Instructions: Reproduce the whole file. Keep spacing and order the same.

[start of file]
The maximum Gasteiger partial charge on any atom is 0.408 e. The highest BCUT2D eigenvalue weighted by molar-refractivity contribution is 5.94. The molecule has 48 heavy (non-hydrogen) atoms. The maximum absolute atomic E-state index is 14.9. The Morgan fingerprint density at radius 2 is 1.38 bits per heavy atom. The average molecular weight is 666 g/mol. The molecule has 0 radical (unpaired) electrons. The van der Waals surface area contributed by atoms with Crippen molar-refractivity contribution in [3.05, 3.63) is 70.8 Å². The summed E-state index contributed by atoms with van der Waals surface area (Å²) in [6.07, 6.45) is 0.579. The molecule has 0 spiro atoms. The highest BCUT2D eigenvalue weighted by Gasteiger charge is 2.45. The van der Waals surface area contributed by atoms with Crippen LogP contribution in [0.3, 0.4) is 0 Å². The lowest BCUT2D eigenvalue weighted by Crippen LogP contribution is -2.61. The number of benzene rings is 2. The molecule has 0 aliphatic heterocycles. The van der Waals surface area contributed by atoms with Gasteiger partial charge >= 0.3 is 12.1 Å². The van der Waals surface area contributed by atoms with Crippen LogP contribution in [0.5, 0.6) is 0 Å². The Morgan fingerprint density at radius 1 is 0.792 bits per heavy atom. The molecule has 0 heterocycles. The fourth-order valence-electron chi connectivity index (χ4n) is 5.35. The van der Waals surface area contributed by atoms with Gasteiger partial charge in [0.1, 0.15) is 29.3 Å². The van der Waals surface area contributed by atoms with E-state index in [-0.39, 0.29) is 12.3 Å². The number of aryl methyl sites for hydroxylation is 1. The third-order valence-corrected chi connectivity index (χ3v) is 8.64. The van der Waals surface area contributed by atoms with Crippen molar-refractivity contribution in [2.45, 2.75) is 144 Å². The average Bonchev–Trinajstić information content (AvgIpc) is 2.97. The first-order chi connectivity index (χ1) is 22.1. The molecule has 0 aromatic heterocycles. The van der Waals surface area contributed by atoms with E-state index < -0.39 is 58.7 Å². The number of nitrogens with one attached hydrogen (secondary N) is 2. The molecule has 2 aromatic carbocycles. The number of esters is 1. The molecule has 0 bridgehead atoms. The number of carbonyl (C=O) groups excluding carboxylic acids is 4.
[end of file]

The maximum Gasteiger partial charge on any atom is 0.408 e. The highest BCUT2D eigenvalue weighted by molar-refractivity contribution is 5.94. The molecule has 48 heavy (non-hydrogen) atoms. The maximum absolute atomic E-state index is 14.9. The Morgan fingerprint density at radius 2 is 1.38 bits per heavy atom. The average molecular weight is 666 g/mol. The molecule has 0 radical (unpaired) electrons. The van der Waals surface area contributed by atoms with Crippen molar-refractivity contribution in [3.05, 3.63) is 70.8 Å². The summed E-state index contributed by atoms with van der Waals surface area (Å²) in [6.07, 6.45) is 0.579. The molecule has 0 spiro atoms. The highest BCUT2D eigenvalue weighted by Gasteiger charge is 2.45. The van der Waals surface area contributed by atoms with Crippen LogP contribution in [0.3, 0.4) is 0 Å². The lowest BCUT2D eigenvalue weighted by Crippen LogP contribution is -2.61. The number of benzene rings is 2. The molecule has 0 aliphatic heterocycles. The van der Waals surface area contributed by atoms with Gasteiger partial charge >= 0.3 is 12.1 Å². The van der Waals surface area contributed by atoms with Crippen LogP contribution in [0.5, 0.6) is 0 Å². The Morgan fingerprint density at radius 1 is 0.792 bits per heavy atom. The molecule has 0 heterocycles. The fourth-order valence-electron chi connectivity index (χ4n) is 5.35. The van der Waals surface area contributed by atoms with Gasteiger partial charge in [0.1, 0.15) is 29.3 Å². The van der Waals surface area contributed by atoms with E-state index in [-0.39, 0.29) is 12.3 Å². The number of aryl methyl sites for hydroxylation is 1. The third-order valence-corrected chi connectivity index (χ3v) is 8.64. The van der Waals surface area contributed by atoms with Crippen molar-refractivity contribution in [2.45, 2.75) is 144 Å². The average Bonchev–Trinajstić information content (AvgIpc) is 2.97. The first-order chi connectivity index (χ1) is 22.1. The molecule has 0 aromatic heterocycles. The van der Waals surface area contributed by atoms with E-state index < -0.39 is 58.7 Å². The number of nitrogens with one attached hydrogen (secondary N) is 2. The molecule has 2 aromatic carbocycles. The number of esters is 1. The molecule has 0 bridgehead atoms. The number of carbonyl (C=O) groups excluding carboxylic acids is 4.